I’m in the process of making an Aquatic Tetraptych – try saying that after a few shandies!
When I moved into my flat nearly 18 months ago, I decided that each room should have a specific theme. I grew up by the sea (well, to be specific, I grew up near the beach – Sandgrounders will understand), so right from the start, I wanted to have a coastal feel to my new, landlocked, Yorkshire home.
The hall has become my homage to the sea, and has been adorned in a variety of different perspectives on the theme. I have photos of numerous favourite seaside locations, from Brighton, to Formby Point, to Havana. I have also chosen a gorgeous painting of surfers and bathers diving into the foam, as well as a vintage tea tray which was originally decorated with crushed abalone shells.
There is a long, bare wall still to decorate, which stretches from the front door to my bedroom. There is ample room for 4 A4 frames, so I thought it might be an idea to create 4 different works of art, each in a different creative discipline, having natural water phenomena as the theme. I started on the first two last year, and have been calling the proposed work ‘a triptych, but with 4’ for the last few months. Thank you Wikipedia for teaching me a new word! Actually, I’m glad I only just learned the correct term now, as I think it would have put me off the project if I’d known it sooner. “How about creating an aquatic tetraptych for your hall?” Heck, I can barely spell it!
Anyway, my first project was inspired by numerous examples of wonderfully creative paint-chip art, all of which were introduced to me by Pinterest. As soon as I saw the versatility of the free paint tester cards, available at my local diy store, I knew I’d be having a go at creating something for myself! Cue regular visits to B&Q, collecting as many paint cards as possible each time without drawing suspicion, until I had every imaginable colour. The staff on the paints counter thought they had a stalker.
I chopped up the cards, removing all the text from the chips, leaving as much of the colour as possible. Then came the fun bit: trying out different patterns until I found one I was happy with. I liked the idea of having a graduated change from light, sky colours to deeper, sea colours. I finally hit on the image of a wave just breaking, showing the darker underside as it crashes back into the ocean. Then all I had to do was pritt stick the lot onto a sheet of A4 and get it framed up! It couldn’t have been easier.
The second panel of my tetraptych came about after my Mum mentioned a fantastic ribbon weaving artist by the name of Sally Shore. I have tinkered with ribbons (here and here) in the past, but only in the most basic of ways – Sally Shore’s work totally boggled my mind with its intricacies and geometric designs. In particular, her tri-axial work is simply staggering – this being my absolute favourite. Sally is really one of those artists that makes total mastery of a discipline look simple.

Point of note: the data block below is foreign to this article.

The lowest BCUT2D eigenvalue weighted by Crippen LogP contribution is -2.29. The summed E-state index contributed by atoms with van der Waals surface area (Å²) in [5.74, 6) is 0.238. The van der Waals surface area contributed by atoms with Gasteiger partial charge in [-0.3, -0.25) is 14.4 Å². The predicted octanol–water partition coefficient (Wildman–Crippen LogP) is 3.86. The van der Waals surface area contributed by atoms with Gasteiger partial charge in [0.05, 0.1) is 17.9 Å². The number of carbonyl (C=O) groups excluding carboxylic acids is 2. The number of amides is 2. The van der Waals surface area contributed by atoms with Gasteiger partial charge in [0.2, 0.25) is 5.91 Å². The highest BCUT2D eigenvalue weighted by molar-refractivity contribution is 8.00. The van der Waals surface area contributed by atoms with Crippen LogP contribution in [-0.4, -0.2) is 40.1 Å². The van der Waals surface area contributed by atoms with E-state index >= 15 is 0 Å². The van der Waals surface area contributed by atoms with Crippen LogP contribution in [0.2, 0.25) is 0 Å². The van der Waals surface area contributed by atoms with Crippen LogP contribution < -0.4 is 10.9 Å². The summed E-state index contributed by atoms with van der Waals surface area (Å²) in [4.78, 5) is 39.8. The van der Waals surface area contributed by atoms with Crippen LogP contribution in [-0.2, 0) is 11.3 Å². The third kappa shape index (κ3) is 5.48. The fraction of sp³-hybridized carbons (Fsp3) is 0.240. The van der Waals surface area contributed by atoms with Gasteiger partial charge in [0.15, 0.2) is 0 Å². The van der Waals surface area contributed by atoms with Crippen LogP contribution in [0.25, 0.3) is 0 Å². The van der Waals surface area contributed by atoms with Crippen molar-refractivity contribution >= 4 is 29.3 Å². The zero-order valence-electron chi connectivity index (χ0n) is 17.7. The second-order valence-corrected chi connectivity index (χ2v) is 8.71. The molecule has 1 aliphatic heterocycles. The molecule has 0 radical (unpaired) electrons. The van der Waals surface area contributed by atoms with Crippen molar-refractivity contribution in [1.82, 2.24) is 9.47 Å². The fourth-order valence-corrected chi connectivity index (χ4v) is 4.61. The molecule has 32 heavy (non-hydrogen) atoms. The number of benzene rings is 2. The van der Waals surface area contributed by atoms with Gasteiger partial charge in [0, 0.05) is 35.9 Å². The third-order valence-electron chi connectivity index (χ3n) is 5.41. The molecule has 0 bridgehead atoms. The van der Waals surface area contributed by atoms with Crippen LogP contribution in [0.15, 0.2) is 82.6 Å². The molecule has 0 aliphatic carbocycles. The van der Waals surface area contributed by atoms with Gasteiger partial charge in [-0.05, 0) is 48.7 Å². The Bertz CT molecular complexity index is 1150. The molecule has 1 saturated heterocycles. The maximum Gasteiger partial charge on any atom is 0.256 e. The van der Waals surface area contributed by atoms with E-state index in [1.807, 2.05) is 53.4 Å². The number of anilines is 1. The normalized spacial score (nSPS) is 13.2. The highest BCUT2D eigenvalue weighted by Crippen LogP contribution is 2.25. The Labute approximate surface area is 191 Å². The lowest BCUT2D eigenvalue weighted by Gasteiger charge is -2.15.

In my half-baked, amateurish way, I thought I’d take a shot as some tri-axial ribbon weaving to depict a sea storm. I had an off-cut of carpet underlay which became invaluable for pinning the ribbons to as I experimented with patterns and tension. I would highly recommend finding a strong, pinnable surface if you are going to try out some ribbon patterns for yourself!
I used wide strips of satin ribbon in a variety of shades of grey and blue, which were pinned onto interfacing vertically, to give the impression of sheet rain. I then had a go at weaving through some whites and turquoises at a SW-NE angle to suggest strong winds, whilst overlapping them with sea greens and metallic ribbons on a SE-NW angle to depict the waves chopping about. I ironed my finished pattern onto some strong interfacing and framed it for my hall. I am not oblivious to the fact that there are mistakes-a-plenty on this artwork – some of the ribbons refused to lie flat, and depending on how many layers they were woven between, some do not have much of a fix to the interfacing, which has meant they have puckered or slipped slightly.
Despite all of this, I love to see this framed on my wall as I walk into the flat after a long day. The metallics sparkle under the spotlights, and it reminds me of the sea, which was the intention when I started out.
So, I have two more panels to make, which are not yet planned. I have rough ideas to make one out of crochet and one out of embroidery, but that’s about as far as my plans go right now! However, now that I have posted about the first half of the project, hopefully I will be spurred on to get it finished. After all, now that the upholstery project is almost complete, I don’t have much of an excuse!